Do dads have any rights in the workplace? You bet!

Happy Father's Day weekend to all of you dads, and to all of you who have dads, which I believe covers us all. In honor of the occasion, here are five fun facts about fathers and their rights in the workplace.

FATHER'S DAY FACT NO. 1: Dads have a right to take paternity leave under the Family and Medical Leave Act. I think most employers know this already, but leave for the birth, adoption, or foster placement of a child is available to fathers as well as mothers. This is true even if the father is not married to the mother, or if the father and mother are divorced. (If both mother and father are employed by the same employer, they are entitled to a total of 12 weeks' leave in a 12-month period rather than 12 weeks apiece.)

FATHER'S DAY FACT NO. 2: Dads have a right to take FMLA leave for their children's serious health conditions. If a child has a serious health condition within the meaning of the FMLA (which, as we all know, means "not that serious"), then the dad has the right to take a full 12 weeks of leave in a 12-month period. This is true even if he and the mother are employed by the same employer. (In that event, each parent would be entitled to a full 12 weeks of leave.)

FATHER'S DAY FACT NO. 3: Dads should have the same right to "bonding" leave that moms get. Of course, mothers have actual medical disabilities during pregnancy, childbirth, and the postpartum period, and they also have unique needs while they are nursing. Therefore, an employer can provide disability leave and other benefits to mothers, but not fathers, during these periods. BUT -- once the mother no longer has a medical disability, and the time off is just for bonding or "fun with the baby," she and the father are similarly situated again, and the father should be offered the same parental benefits that the mother gets. Otherwise, the employer could be liable for sex discrimination against men.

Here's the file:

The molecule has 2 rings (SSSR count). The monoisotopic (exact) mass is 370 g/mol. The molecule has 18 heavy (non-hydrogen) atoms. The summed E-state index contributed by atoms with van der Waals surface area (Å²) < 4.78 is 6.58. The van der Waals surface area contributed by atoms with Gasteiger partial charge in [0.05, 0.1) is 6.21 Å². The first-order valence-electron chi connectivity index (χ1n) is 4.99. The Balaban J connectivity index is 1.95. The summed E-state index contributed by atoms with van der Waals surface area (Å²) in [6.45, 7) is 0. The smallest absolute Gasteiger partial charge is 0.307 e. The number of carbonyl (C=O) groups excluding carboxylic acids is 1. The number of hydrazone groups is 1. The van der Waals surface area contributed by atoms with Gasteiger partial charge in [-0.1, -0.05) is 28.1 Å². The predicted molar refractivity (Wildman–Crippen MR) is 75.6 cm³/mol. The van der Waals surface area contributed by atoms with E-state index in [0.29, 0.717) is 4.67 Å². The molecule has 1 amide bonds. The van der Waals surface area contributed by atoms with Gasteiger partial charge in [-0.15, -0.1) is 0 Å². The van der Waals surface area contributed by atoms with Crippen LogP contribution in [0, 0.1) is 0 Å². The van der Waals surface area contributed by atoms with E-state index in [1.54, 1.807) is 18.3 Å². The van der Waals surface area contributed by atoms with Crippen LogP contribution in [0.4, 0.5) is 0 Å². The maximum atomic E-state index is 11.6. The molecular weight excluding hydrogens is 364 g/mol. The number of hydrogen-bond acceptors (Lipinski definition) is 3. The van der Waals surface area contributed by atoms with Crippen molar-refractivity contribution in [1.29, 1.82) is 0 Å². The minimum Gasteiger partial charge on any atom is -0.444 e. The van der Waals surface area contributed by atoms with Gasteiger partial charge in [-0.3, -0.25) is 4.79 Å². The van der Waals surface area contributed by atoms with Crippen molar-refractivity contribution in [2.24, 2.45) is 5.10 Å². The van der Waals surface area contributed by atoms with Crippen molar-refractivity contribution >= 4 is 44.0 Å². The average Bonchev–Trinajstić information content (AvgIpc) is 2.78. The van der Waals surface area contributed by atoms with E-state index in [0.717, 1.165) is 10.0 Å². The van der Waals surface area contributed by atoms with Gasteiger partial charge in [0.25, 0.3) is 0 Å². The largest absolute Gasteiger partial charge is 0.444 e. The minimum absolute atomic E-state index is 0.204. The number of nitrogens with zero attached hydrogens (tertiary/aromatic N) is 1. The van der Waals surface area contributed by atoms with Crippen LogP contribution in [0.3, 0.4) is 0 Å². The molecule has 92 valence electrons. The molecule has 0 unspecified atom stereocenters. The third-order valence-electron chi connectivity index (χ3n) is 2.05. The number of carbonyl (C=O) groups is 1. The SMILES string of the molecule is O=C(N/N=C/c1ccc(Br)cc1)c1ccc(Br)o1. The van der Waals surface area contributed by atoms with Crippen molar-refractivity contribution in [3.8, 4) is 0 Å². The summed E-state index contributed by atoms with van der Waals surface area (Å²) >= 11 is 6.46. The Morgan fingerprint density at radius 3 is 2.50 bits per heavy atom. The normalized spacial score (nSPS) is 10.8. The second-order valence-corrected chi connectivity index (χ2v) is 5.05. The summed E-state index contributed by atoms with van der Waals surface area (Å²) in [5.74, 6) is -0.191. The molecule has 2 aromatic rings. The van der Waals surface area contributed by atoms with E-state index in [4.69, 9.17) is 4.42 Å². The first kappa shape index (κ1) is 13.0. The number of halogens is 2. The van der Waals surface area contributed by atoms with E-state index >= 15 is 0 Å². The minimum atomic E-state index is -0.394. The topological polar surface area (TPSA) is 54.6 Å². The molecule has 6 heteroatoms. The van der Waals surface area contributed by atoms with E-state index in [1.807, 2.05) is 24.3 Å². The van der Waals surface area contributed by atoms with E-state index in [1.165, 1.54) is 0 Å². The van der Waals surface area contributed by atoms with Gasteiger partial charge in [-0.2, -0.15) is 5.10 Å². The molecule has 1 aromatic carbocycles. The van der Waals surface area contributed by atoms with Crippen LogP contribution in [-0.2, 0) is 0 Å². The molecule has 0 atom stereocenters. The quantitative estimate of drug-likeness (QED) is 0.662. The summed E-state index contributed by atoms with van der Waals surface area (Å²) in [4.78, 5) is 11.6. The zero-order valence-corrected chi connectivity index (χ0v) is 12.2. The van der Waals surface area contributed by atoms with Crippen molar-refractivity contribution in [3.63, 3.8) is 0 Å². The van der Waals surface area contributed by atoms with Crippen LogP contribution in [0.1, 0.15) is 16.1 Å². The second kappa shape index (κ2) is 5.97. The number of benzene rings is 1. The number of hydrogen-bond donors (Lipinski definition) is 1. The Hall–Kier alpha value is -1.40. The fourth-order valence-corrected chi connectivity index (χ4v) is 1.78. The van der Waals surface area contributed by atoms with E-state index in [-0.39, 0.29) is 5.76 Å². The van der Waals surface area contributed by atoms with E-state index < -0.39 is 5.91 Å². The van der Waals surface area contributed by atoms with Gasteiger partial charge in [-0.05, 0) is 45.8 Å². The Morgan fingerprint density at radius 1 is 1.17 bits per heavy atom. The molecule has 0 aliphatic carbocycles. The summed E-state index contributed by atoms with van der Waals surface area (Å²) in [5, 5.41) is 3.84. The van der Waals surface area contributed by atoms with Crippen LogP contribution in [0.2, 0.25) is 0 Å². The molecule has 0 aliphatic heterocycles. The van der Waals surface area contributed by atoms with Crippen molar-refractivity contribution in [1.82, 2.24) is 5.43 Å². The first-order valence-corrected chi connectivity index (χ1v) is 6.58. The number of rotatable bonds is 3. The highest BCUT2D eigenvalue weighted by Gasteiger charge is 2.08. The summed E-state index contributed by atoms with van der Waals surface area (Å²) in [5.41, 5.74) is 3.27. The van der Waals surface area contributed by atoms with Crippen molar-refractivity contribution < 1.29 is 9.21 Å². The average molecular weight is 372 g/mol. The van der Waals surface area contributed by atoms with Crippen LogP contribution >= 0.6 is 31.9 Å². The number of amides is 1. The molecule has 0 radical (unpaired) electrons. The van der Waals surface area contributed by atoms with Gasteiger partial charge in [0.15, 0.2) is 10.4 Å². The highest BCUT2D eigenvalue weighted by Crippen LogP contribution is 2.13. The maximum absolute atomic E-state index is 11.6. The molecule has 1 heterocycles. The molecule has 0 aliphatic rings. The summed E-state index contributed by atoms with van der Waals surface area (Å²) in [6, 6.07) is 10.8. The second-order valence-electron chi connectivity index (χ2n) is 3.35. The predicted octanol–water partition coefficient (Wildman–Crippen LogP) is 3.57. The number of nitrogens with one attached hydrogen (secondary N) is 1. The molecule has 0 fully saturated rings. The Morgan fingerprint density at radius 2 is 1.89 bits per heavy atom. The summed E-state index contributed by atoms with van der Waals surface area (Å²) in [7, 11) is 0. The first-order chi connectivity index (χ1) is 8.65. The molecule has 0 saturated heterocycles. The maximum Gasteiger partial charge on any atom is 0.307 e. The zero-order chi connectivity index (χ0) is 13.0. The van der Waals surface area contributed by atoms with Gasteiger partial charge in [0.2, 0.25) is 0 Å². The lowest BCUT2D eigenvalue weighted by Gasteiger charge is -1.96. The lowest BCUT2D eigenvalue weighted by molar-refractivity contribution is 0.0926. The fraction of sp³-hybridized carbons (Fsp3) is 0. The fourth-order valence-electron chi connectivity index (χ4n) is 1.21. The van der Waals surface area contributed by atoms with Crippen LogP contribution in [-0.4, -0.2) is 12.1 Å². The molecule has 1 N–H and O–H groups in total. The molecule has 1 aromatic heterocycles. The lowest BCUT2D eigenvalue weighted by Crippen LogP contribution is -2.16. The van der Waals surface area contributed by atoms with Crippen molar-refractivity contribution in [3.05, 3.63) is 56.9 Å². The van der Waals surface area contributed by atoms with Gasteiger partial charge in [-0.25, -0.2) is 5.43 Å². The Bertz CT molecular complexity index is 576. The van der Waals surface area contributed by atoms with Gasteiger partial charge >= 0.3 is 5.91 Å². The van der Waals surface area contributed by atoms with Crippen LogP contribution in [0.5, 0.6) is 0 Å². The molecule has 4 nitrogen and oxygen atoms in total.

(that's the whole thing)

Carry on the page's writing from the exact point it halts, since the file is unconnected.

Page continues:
FATHER'S DAY FACT NO. 4: If the father is "needed to care for" the mother when she receives prenatal care, he can take FMLA leave, but only if he's married to the mother. Prenatal care is a "serious health condition" under the FMLA, but it's the mother's serious health condition, not the child's. Because the father's FMLA entitlement in this instance is in relation to the mother rather than the child, the father has to be a "spouse" to be able to take FMLA leave to go with the mother to her prenatal visits. (FMLA leave is not available to "significant others." At least, not at this time.)

FATHER'S DAY FACT NO. 5: "Flexible workplace" benefits should be available to fathers on the same basis that they are available to mothers. If an employer allows mothers to telecommute, or to work flexible schedules, then those same benefits should be available to fathers. The only exception would be if the arrangements were accommodations for the mother's actual period of physical disability relating to pregnancy, childbirth, or the postpartum period.

BONUS Father's Day Fact: If a father takes advantage of his rights to parental leave, the employer should not hold that against him. In other words, he should not be considered "unpromotable," or otherwise discriminated or retaliated against, for using the parental leave benefits that his employer offers.